Colour photograph showing some of the many participants at the 2010 ACRECONF in Delhi, as they enjoy talking and networking during the morning coffee break of the second day at the conference. The venue was the India Habitat Centre on Lodhi Road. The weather was chilly for the time of year, and there had been a heavy fog earlier in the morning. Click to enlarge. Photograph taken by CJ Walsh. 2010-01-09.
Colour photograph showing some of the many participants at the 2010 ACRECONF in Delhi, as they enjoy talking and networking during the morning coffee break of the second day at the conference. The venue was the India Habitat Centre on Lodhi Road. The weather was chilly for the time of year, and there had been a heavy fog earlier in the morning. Click to enlarge. Photograph taken by CJ Walsh. 2010-01-09.

For me … refreshing, extremely impressive, and certainly the highlight of the conference … was a multi-media presentation … on the second morning, just after the coffee break … by Mr. Karan Grover, the renowned Indian Architect.  He is quite an individual !

Before the break, delegates had been treated to an elaboration of the Environmental Design Innovations incorporated into the 71 storey Pearl River Tower (Guangzhou, China), by Mr. Varun Kohli of Skidmore, Owings & Merrill (SOM) in New York.  Construction of the Tower is now well under way.  Afterwards, however, an important discussion took place concerning the issue of fire safety, and fire engineering generally, in Sustainable Buildings.  It became clear to all of the participants that this issue is a major oversight … an intentional gap … in the design of these buildings.  I made the point, forcibly, that Sustainable Fire Engineering is open to innovation and design creativity. There will be an important follow-up to this discussion.

Colour photograph showing a silly tourist on a bicycle rickshaw, as he is brought sightseeing around the Bazaar District in Old Delhi. Click to enlarge. Photograph taken by Mr. Daljeet Singh, Ministry of Tourism, with CJ Walsh's camera. 2010-01-09.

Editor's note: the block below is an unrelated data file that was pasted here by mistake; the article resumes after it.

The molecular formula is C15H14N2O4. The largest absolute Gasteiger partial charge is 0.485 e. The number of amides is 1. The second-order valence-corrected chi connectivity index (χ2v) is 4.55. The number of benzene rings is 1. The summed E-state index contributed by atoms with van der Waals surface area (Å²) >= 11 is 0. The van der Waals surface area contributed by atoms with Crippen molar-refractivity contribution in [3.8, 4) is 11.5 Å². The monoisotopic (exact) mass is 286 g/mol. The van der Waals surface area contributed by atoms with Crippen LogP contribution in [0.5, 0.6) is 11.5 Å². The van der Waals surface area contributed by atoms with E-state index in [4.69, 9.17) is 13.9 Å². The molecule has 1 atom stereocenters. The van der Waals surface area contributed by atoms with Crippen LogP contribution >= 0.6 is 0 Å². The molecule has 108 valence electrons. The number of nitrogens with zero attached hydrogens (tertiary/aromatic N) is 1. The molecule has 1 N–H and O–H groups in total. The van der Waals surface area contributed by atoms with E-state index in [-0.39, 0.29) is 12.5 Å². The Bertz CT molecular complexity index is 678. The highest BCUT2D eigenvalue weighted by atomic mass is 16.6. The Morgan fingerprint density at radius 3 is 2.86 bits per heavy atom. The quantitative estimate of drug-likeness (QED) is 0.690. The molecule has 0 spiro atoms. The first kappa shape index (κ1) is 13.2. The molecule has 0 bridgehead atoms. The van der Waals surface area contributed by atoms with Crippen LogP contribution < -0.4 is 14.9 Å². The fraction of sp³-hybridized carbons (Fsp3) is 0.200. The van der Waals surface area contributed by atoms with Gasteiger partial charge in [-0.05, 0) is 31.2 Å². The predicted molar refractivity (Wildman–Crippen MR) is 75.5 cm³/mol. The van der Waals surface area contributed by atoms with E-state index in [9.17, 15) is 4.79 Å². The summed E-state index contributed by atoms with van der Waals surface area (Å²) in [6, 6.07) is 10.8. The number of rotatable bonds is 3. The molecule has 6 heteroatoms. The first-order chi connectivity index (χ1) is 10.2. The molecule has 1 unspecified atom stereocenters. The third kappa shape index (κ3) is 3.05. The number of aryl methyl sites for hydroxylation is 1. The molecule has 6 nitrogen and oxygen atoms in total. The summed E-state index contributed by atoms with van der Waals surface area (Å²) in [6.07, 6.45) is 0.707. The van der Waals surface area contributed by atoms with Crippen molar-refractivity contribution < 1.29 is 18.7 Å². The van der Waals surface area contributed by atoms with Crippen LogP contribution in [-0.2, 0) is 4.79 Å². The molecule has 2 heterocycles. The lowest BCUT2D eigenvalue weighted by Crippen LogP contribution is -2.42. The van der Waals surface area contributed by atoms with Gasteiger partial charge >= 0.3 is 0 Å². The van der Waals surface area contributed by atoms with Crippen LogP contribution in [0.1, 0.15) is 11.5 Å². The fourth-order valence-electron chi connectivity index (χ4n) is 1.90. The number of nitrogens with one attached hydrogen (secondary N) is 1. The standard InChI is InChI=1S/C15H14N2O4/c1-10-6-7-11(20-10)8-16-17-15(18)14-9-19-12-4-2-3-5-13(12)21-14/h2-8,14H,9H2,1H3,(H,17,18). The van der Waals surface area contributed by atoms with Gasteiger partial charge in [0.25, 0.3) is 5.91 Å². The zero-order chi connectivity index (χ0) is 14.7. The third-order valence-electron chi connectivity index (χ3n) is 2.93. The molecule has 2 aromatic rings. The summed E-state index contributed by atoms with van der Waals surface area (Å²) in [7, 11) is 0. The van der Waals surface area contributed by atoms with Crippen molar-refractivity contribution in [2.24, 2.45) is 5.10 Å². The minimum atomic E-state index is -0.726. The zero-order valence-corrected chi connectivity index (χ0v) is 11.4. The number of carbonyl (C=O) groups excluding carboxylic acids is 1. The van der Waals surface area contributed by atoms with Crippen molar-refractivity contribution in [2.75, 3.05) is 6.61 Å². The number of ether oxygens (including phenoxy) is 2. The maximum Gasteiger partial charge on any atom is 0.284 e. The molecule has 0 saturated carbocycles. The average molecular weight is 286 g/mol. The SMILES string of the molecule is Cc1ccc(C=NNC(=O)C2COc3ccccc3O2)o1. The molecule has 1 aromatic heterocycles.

Colour photograph showing a silly tourist on a bicycle rickshaw, as he is brought sightseeing around the Bazaar District in Old Delhi. Click to enlarge. Photograph taken by Mr. Daljeet Singh, Ministry of Tourism, with CJ Walsh's camera. 2010-01-09.

Unfortunately, the conference was peppered with references to ‘Green’ Buildings … an outdated marketing concept (!) … which, within its limited world-view, gives people the false comfort of not having to deal with thorny issues such as ‘social justice, solidarity & inclusion for all’.  I have discussed this issue many times in previous posts.

Even more unfortunately, where the Brundtland Definition of ‘Sustainable Development’ was actually presented in one session … as usual, it was only the first half of the definition which made any appearance.  The second, and more important, half of the definition had mysteriously vanished without trace … which made the whole effort a meaningless exercise !   What a waste !!   No wonder there is such confusion over the concept … at all levels … in most countries !!!

It was not surprising, therefore, that what was not stressed enough, during the entire conference, was that Sustainable Design Solutions must be appropriate to local geography, climate, economy, culture, social need and language(s)/dialect(s), etc.  The LEED Building Rating System (USA), for example, is not being properly adapted to local conditions in India !

A final issue … another major oversight … another intentional gap … in the design of buildings … Accessibility-for-All !   Even though India ratified the 2006 UN Convention on the Rights of Persons with Disabilities on 1st October 2007 … this essential aspect of design … certainly in Sustainable Buildings … received no mention whatever during the conference … except by yours truly, in my presentation.

Overall … a magnificent achievement for the organizers !